While the report used single use cameras as an example of hard-to-recycle products that should be subject to a green product levy, the PIC has said the single use camera is actually a recycling success story.
It said that since the introduction of single use cameras in 1986 Kodak and Fujifilm UK in partnership with other PIC members had worked together to run an award-winning industry recycling scheme that has successfully kept single use cameras out of the UK and Irelands waste stream.
The PIC has therefore rejected the idea that single use cameras be used as an example of cheap, disposable and hard-to-recycle goods as stated in the report. PIC chairman Gerry Dingley said the cameras are designed to be easily recycled and are an example of good eco-design in a popular product.
Their films can be removed by photofinishers without destroying the camera body or components, and under the scheme empty cameras are sorted and returned to their respective manufacturers. The PIC said up to 90% of the camera components are recycled, with some components, such as lenses and flash units, directly reused in new single use cameras after quality testing. Plastic is remoulded for use in other products.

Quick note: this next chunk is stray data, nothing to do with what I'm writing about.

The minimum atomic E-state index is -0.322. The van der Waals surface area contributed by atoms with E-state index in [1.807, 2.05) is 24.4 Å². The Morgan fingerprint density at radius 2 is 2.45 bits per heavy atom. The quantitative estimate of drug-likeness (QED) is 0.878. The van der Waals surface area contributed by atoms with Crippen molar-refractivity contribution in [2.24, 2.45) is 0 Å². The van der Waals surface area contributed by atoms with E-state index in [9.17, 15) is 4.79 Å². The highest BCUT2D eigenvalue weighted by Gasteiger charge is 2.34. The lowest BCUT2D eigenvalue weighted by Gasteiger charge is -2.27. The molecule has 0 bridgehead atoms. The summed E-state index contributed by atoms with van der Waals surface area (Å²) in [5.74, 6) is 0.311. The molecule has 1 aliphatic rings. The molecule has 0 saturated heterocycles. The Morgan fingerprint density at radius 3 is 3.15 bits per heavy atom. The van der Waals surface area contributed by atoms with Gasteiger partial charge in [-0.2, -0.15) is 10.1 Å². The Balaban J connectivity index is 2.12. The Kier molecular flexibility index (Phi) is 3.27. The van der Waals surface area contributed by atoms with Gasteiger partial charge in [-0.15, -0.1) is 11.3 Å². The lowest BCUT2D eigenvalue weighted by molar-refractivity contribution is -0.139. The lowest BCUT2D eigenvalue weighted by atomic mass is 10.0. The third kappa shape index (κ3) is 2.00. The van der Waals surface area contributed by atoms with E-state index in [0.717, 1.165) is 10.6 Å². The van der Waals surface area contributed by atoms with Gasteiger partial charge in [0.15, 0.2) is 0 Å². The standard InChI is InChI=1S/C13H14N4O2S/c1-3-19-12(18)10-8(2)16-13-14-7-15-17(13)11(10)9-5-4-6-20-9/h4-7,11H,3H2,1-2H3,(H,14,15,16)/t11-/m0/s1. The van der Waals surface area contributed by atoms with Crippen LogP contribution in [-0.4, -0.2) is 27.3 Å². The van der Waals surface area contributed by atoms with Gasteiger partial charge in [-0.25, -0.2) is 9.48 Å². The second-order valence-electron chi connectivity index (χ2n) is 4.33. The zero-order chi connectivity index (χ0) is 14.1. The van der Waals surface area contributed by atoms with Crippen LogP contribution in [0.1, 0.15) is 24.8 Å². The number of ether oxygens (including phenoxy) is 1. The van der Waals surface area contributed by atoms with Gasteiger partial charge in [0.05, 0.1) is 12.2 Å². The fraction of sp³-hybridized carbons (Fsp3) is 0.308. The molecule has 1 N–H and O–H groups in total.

Kodak UK HSE Manager Dr Greg Batts said he was disappointed at the poor research behind the report.
A quick check of the internet sites of Kodak or Fuji would have been sufficient to realise that their research was flawed, he said.
He added that in 1999 Eastman Kodak was granted the World Environmental Centre Gold Medal and in 2001 Kodak won the Queens Award for Enterprise in Sustainable Development, part of which was due to the success of the single use camera recycling scheme.